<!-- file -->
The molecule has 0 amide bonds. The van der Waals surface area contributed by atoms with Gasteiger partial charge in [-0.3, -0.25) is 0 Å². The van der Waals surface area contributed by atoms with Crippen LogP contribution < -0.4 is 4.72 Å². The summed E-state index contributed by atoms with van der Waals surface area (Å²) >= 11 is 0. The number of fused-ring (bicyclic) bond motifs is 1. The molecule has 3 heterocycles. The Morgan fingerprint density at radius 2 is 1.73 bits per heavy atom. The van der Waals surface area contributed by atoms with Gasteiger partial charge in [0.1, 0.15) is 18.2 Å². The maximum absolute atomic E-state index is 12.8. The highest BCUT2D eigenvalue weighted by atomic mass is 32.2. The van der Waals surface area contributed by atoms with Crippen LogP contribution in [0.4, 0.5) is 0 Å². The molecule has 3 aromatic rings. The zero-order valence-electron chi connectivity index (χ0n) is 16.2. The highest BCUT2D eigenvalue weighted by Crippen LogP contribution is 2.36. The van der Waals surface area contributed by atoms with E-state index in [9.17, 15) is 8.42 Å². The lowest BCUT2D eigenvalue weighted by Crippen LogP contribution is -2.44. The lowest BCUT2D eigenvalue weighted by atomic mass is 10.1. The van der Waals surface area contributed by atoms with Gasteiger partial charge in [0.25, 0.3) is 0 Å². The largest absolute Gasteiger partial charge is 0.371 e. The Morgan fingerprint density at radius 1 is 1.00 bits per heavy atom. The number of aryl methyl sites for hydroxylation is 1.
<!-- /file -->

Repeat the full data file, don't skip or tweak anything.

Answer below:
The molecule has 0 amide bonds. The van der Waals surface area contributed by atoms with Gasteiger partial charge in [-0.3, -0.25) is 0 Å². The van der Waals surface area contributed by atoms with Crippen LogP contribution < -0.4 is 4.72 Å². The summed E-state index contributed by atoms with van der Waals surface area (Å²) >= 11 is 0. The number of fused-ring (bicyclic) bond motifs is 1. The molecule has 3 heterocycles. The Morgan fingerprint density at radius 2 is 1.73 bits per heavy atom. The van der Waals surface area contributed by atoms with Gasteiger partial charge in [0.1, 0.15) is 18.2 Å². The maximum absolute atomic E-state index is 12.8. The highest BCUT2D eigenvalue weighted by atomic mass is 32.2. The van der Waals surface area contributed by atoms with Crippen LogP contribution in [0.4, 0.5) is 0 Å². The molecule has 3 aromatic rings. The zero-order valence-electron chi connectivity index (χ0n) is 16.2. The highest BCUT2D eigenvalue weighted by Crippen LogP contribution is 2.36. The van der Waals surface area contributed by atoms with E-state index in [9.17, 15) is 8.42 Å². The lowest BCUT2D eigenvalue weighted by Crippen LogP contribution is -2.44. The lowest BCUT2D eigenvalue weighted by atomic mass is 10.1. The van der Waals surface area contributed by atoms with Gasteiger partial charge in [0.25, 0.3) is 0 Å². The largest absolute Gasteiger partial charge is 0.371 e. The Morgan fingerprint density at radius 1 is 1.00 bits per heavy atom. The number of aryl methyl sites for hydroxylation is 1.